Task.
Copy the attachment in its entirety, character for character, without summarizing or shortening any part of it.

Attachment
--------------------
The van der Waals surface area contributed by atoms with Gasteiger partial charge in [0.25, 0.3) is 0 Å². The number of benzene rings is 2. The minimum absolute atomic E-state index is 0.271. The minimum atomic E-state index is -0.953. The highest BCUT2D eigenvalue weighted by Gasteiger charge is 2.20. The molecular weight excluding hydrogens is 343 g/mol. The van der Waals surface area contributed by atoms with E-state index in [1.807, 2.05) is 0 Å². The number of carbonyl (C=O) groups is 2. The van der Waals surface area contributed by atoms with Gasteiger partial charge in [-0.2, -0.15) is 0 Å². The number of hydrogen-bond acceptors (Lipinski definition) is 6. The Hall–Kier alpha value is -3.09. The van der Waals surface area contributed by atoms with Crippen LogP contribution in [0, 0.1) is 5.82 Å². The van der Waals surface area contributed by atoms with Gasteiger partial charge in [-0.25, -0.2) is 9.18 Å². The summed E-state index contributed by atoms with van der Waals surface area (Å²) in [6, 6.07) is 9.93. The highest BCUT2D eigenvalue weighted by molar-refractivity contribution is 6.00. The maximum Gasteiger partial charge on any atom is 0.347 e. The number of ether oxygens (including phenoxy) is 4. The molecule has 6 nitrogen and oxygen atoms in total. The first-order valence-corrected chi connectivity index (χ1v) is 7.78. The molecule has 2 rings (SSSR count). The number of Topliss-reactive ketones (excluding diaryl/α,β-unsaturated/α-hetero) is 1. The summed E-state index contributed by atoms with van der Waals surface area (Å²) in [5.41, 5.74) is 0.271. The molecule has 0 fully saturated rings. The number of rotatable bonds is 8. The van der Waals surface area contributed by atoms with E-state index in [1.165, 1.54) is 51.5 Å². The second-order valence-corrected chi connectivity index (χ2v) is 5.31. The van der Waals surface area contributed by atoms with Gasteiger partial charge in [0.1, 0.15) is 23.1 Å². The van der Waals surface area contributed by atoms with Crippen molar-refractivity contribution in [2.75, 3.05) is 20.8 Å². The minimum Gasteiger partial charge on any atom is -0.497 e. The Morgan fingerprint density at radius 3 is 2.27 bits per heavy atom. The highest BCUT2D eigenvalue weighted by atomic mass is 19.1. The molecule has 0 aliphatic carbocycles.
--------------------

The van der Waals surface area contributed by atoms with Gasteiger partial charge in [0.25, 0.3) is 0 Å². The number of benzene rings is 2. The minimum absolute atomic E-state index is 0.271. The minimum atomic E-state index is -0.953. The highest BCUT2D eigenvalue weighted by Gasteiger charge is 2.20. The molecular weight excluding hydrogens is 343 g/mol. The van der Waals surface area contributed by atoms with E-state index in [1.807, 2.05) is 0 Å². The number of carbonyl (C=O) groups is 2. The van der Waals surface area contributed by atoms with Gasteiger partial charge in [-0.2, -0.15) is 0 Å². The number of hydrogen-bond acceptors (Lipinski definition) is 6. The Hall–Kier alpha value is -3.09. The van der Waals surface area contributed by atoms with Crippen LogP contribution in [0, 0.1) is 5.82 Å². The van der Waals surface area contributed by atoms with Gasteiger partial charge in [-0.25, -0.2) is 9.18 Å². The summed E-state index contributed by atoms with van der Waals surface area (Å²) in [6, 6.07) is 9.93. The highest BCUT2D eigenvalue weighted by molar-refractivity contribution is 6.00. The maximum Gasteiger partial charge on any atom is 0.347 e. The number of ether oxygens (including phenoxy) is 4. The molecule has 6 nitrogen and oxygen atoms in total. The first-order valence-corrected chi connectivity index (χ1v) is 7.78. The molecule has 2 rings (SSSR count). The number of Topliss-reactive ketones (excluding diaryl/α,β-unsaturated/α-hetero) is 1. The summed E-state index contributed by atoms with van der Waals surface area (Å²) in [5.41, 5.74) is 0.271. The molecule has 0 fully saturated rings. The number of rotatable bonds is 8. The van der Waals surface area contributed by atoms with E-state index in [1.165, 1.54) is 51.5 Å². The second-order valence-corrected chi connectivity index (χ2v) is 5.31. The van der Waals surface area contributed by atoms with Gasteiger partial charge in [0.1, 0.15) is 23.1 Å². The van der Waals surface area contributed by atoms with Crippen molar-refractivity contribution in [2.75, 3.05) is 20.8 Å². The minimum Gasteiger partial charge on any atom is -0.497 e. The Morgan fingerprint density at radius 3 is 2.27 bits per heavy atom. The highest BCUT2D eigenvalue weighted by atomic mass is 19.1. The molecule has 0 aliphatic carbocycles.